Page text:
This analysis is based on published results of several of the most scalable engines: ORACLE, AllegroGraph, DAML DB, Openlink Virtuoso, and BigOWLIM. The targets are defined with respect to two of the currently most popular performance measuring sticks: the LUBM repository benchmark (and its UOBM modification) and the OWL version of UNIPROT - the richest database of protein-related information.
An interesting aspect of this paper is its description of some of the difficulties in comparing data loading and querying across triple stores. For example, at load time this can include forward chaining (inferencing) and what the complexity of the data model is (whether named graphs and other metadata is used). Query evaluation can vary due to backward chaining, result set size and the types of queries.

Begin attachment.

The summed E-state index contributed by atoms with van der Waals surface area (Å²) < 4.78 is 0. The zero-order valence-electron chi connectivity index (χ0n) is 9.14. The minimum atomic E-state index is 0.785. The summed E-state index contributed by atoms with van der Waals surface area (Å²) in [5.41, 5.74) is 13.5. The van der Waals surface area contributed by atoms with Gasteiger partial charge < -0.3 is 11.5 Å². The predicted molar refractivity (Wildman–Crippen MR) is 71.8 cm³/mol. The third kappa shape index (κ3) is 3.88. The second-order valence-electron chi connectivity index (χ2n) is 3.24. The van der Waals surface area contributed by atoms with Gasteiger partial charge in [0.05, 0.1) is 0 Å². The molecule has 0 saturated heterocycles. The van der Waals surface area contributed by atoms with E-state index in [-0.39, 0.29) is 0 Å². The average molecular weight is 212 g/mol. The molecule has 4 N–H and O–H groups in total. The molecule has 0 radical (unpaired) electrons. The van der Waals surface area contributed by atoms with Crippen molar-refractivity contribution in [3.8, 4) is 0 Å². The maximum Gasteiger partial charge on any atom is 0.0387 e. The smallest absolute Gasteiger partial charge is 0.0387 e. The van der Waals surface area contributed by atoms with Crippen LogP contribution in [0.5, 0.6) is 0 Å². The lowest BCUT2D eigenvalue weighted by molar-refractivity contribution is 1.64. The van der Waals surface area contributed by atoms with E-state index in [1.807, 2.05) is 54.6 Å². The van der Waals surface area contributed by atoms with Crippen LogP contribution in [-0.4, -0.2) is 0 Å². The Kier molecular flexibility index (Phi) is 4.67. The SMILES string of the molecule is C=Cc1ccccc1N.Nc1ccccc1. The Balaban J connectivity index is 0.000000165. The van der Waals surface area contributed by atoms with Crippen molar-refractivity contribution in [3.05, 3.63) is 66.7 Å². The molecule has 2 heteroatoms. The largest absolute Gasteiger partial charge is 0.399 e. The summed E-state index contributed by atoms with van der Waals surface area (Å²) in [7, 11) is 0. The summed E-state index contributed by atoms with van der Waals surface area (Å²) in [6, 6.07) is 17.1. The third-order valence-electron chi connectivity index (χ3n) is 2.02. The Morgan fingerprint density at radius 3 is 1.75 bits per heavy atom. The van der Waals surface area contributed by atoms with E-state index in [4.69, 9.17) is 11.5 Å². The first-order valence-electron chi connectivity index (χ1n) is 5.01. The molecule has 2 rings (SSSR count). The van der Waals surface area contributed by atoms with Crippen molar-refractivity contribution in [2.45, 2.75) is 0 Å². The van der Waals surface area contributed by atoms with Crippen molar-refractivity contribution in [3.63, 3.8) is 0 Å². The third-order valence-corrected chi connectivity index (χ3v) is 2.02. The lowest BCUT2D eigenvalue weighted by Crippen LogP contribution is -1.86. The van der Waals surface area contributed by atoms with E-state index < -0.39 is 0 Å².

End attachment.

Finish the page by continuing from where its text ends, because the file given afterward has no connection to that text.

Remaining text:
While some triple stores can now load up to 40,000 triples a second (BigOWLIM) the average seems to be around 10,000 triples a second for a billion triples. The target in the next few years is 20-100 billion triples at 100,000 triples second. The rate of 100,000 triples per second is the upper range but I would imagine that to load the data in a reasonable time this is what people have to aim towards. Otherwise, 100 billion triples is going to take 100 days.